Given the lack of previous exploratory literature about masturbation, it becomes the seminal text on the subject almost by default - but it deserves to hold that baton firmly on its own strengths.Keep yourself occupied with many other activities like studying, reading, playing video games, and many other things. It's tempting to point to religious institutions for inspiring Tissot’s treatise and the ensuing madness, but Van Driel suggests otherwise.Counterintuitively, he concludes that it was the scholars of the Enlightenment - the first "men of science" - who pushed the concept of masturbation as self-abuse and self-pollution, rather than clerics.Tissot assumed that sperm was a form of concentrated blood, so release without the prospect of impregnation was not just wasteful but dangerous.His list of ailments afflicting those who masturbate - including, as you may expect, eye disease and blindness - fills pages.Unsurprisingly, the history of our medical understanding of masturbation makes for amusing - though at times disturbing - reading.Van Driel traces much misunderstanding back to the 18th-century physician Samuel-Auguste Tissot.
These people believe that if they do not even know the real name of their cybermate—and never actually see them—their affair cannot be regarded as from a moral point of view; it's no different from reading a novel or other form of entertainment. There are plenty of words to describe the age-old practice of solo sexual gratification, yet it remains perhaps one of the most taboo physical acts of all.With a distinct lack of similar historical texts available, Van Driel attempts to cover all the bases, guiding the reader through a swift - if sometimes superficial - tour of the scientific, medical and religious aspects of the practice, along with a more cultural take through the study of art, literature and philosophy. As such, Mels van Driel’s With the Hand: A history of masturbation is a rare and welcome exploration of the topic. Despite presumably being undertaken by most people at some stage in their life, society still turns away from masturbation; it declines to comment on the topic and, when it does, chooses to do so pejoratively.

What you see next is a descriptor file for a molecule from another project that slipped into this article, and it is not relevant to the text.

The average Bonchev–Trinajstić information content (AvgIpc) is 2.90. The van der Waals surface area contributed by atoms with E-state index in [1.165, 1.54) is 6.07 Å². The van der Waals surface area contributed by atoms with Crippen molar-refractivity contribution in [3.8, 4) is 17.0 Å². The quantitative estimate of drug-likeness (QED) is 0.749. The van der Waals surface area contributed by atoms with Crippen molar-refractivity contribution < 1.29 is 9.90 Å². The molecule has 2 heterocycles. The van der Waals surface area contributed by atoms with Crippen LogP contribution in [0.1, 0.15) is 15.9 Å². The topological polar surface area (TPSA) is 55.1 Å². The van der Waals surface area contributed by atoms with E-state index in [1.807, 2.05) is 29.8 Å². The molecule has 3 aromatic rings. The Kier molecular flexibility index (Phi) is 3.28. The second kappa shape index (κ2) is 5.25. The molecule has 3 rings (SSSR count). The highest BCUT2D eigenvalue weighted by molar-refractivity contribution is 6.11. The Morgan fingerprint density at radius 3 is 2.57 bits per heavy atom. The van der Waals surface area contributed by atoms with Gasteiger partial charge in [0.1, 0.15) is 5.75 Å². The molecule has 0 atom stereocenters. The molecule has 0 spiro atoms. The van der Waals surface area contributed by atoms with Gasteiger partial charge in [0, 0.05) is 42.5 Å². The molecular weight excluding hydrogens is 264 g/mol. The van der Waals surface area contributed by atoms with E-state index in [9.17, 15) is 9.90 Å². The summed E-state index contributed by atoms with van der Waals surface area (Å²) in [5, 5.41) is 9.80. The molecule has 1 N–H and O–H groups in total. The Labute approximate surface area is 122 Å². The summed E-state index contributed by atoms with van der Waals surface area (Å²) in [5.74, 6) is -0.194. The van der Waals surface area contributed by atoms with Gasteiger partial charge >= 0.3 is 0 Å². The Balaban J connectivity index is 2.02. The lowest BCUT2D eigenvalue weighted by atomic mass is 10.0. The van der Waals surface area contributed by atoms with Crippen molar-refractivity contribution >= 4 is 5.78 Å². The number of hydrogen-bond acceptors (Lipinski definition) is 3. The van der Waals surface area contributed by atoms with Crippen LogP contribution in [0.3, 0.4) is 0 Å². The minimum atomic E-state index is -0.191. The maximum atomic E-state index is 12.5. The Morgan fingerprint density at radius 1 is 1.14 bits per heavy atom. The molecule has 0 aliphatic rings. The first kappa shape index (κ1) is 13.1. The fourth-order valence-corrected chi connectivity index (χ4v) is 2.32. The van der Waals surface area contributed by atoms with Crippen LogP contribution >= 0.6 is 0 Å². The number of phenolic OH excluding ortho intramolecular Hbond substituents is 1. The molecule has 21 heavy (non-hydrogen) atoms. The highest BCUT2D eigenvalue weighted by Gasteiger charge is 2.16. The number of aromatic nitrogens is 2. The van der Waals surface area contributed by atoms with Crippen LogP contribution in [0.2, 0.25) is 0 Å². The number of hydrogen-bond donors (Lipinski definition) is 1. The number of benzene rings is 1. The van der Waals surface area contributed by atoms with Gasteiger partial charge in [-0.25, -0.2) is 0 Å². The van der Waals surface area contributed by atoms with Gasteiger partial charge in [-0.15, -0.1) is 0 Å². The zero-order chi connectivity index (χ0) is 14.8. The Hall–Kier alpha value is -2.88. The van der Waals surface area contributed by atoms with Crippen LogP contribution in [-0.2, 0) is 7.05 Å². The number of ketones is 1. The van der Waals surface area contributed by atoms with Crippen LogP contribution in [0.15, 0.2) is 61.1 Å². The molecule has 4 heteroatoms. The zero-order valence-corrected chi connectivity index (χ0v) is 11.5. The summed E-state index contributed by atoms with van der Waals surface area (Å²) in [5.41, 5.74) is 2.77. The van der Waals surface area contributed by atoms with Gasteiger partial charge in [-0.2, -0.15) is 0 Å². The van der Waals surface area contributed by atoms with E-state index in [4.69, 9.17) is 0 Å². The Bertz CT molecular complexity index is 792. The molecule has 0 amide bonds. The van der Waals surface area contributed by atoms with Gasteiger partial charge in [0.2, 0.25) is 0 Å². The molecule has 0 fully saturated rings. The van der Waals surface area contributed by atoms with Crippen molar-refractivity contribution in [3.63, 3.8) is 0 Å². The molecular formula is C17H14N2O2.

In his stimulating paper, "Chatting Is Not Cheating," John Portmann defends online lust and characterizes about sex; he maintains that such talking is more similar to flirting than to having a sexual affair.